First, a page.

Friday, August 20, 2010

When the glamour fades...

Week one: everything is new, exciting, different.
Week two: routine beings. The glamour fades.

There are things about India that are wholly different from the States. There are things about India that feel so much like home that it takes me by surprise. Repetition is one.

When I was a student at Lee, there were so many days when I grew frustrated with living the same routine day by day. I stayed locked away in my room studying for long hours. Often I was tempted to question the purpose, to wonder if it all mattered in the grand scheme of things.

My heart is vain. It wants to do great things for reasons outside of myself, to be given opportunity to change lives and watch it happen. So I thought, I’ll go to India.

But India is not grand. The idea of India is grand, but on a practical level, what I face now is monotonous. Every day we go to the slums and do just about the same thing. Every day I am tempted to wonder, does it even make a difference that I am here?

I am finding—half a world away—that the problem is not with my surroundings or with my routine. The problem is with my heart.

So this week I am mucking through myself.

I face disappointment and father says, will you trust me? I fight feeling insignificant and he asks me to question whether my identity lies in my actions and my role or who he says I am. I do not see results and he counters, will you obey? I cry, this is not easy; he says, I never promised it would be.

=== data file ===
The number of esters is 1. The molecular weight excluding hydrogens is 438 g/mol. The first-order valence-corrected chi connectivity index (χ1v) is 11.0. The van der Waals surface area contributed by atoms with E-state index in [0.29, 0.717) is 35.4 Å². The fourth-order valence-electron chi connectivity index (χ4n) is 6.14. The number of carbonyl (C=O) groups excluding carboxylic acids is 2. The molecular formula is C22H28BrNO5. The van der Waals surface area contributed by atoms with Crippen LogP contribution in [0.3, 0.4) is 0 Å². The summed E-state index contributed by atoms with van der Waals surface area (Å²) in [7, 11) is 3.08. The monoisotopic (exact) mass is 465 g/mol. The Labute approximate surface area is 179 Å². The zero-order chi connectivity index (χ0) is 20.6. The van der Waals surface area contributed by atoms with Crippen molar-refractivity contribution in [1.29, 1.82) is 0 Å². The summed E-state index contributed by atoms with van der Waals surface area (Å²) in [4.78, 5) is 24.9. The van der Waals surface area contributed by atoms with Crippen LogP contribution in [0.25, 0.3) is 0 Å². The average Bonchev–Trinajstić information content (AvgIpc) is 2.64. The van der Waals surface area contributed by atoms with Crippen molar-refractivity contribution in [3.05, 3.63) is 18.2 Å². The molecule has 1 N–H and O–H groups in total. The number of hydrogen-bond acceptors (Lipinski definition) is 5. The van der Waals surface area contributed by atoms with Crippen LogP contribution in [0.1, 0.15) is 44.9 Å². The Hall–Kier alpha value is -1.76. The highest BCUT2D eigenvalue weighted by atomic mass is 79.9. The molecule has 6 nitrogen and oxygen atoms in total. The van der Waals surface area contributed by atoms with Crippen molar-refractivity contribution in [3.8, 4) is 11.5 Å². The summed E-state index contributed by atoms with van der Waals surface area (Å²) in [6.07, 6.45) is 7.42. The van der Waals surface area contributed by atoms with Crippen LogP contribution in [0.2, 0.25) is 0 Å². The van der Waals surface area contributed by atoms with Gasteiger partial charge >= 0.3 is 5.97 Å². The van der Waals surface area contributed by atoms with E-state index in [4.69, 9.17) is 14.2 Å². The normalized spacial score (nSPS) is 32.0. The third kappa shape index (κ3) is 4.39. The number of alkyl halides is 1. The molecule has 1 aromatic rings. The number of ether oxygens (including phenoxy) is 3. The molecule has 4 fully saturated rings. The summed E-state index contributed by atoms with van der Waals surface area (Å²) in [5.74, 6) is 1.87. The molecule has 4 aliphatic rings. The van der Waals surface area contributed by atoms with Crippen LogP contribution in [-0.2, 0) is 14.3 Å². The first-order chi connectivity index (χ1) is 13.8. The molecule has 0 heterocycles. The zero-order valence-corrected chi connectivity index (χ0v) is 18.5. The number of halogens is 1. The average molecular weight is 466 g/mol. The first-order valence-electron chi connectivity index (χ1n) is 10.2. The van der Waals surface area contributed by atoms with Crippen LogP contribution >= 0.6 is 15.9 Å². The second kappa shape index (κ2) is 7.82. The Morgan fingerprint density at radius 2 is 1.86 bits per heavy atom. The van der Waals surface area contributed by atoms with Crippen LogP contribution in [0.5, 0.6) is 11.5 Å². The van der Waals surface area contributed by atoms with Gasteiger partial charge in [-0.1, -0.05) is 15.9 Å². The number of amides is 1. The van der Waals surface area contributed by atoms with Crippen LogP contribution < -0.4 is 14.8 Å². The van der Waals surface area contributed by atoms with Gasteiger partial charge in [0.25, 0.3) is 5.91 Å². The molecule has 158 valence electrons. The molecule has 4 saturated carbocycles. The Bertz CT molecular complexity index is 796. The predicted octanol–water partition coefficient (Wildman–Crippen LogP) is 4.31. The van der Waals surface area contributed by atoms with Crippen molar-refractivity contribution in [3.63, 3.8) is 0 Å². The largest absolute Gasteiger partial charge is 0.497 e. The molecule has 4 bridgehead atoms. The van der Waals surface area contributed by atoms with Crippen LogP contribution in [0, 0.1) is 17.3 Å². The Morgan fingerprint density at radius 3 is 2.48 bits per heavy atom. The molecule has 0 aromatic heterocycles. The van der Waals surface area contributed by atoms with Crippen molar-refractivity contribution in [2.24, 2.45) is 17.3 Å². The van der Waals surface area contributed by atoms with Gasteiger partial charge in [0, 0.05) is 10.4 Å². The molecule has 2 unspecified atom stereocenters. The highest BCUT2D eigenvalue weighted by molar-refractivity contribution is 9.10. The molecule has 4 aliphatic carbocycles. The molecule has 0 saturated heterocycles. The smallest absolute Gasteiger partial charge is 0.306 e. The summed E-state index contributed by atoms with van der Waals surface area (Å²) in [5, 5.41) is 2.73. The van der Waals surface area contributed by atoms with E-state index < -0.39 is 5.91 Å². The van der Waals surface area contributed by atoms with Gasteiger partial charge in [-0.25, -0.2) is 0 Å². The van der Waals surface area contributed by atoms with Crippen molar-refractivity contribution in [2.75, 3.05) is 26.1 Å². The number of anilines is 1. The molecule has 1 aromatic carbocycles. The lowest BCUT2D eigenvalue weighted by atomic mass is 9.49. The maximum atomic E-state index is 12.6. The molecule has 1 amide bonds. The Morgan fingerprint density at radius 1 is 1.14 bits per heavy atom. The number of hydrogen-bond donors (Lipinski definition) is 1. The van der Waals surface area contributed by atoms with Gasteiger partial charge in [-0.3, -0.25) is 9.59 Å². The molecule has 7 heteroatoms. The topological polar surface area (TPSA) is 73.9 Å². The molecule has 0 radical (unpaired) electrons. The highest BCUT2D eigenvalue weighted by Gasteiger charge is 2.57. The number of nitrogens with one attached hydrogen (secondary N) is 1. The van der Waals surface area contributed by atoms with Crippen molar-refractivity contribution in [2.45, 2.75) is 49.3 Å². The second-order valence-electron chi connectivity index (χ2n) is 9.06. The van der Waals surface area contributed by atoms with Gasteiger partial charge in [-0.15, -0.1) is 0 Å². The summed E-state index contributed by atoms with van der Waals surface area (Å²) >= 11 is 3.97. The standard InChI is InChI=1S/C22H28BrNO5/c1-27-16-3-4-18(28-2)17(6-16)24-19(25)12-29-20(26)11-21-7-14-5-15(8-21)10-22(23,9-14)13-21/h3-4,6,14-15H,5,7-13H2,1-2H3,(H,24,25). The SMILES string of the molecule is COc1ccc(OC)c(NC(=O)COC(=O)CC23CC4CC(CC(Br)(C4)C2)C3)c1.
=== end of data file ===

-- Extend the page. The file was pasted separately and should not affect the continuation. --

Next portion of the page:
In my weakness I find the pride and selfishness lurking in my heart. I want to love people on my own terms. I want to care for them if they respond a certain way. But someone else is telling me to love them because he loves them, not because they are loveable. Yes Father. I’m sorry. Teach me. This is my penitent cry—sometimes every five minutes.

I was reading Dietrich Bonhoeffer and he writes, “Who is pure in heart? Only those who have surrendered their hearts completely to [another] that he may reign in them alone. Only those whose hearts are undefiled by their own evil—and by their own virtues too. The pure in heart have a child-like simplicity like Adam before the fall, innocent alike of good and evil: their hearts are not ruled by conscience, but by the will of [another].”

I must be saved from my depravity, but I must also be saved from my good intentions, least they become idols and get in the way of my heart. I am so glad father is patient with this journey because sometimes I fear I tread so slowly.

2 comments:

Jessica said...

The most humbling thing I've ever come across in relation to service is from that little devotion book, My Utmost for His Highest. In one devotion Chambers talks about how being a servant is like being a doormat under people's feet, an unnoticed, unappreciated dust and dirt collector. He also advises against trying to dictate the scenery of our sacrifice. Reading this blog reminded me of that perspective.

metcalfacres said...

I am enjoying your thought provoking observations about mankind through the streets of India. Our culture would do well to stop and ponder longer.
it certainly isn't easy to serve on His agenda and not our own!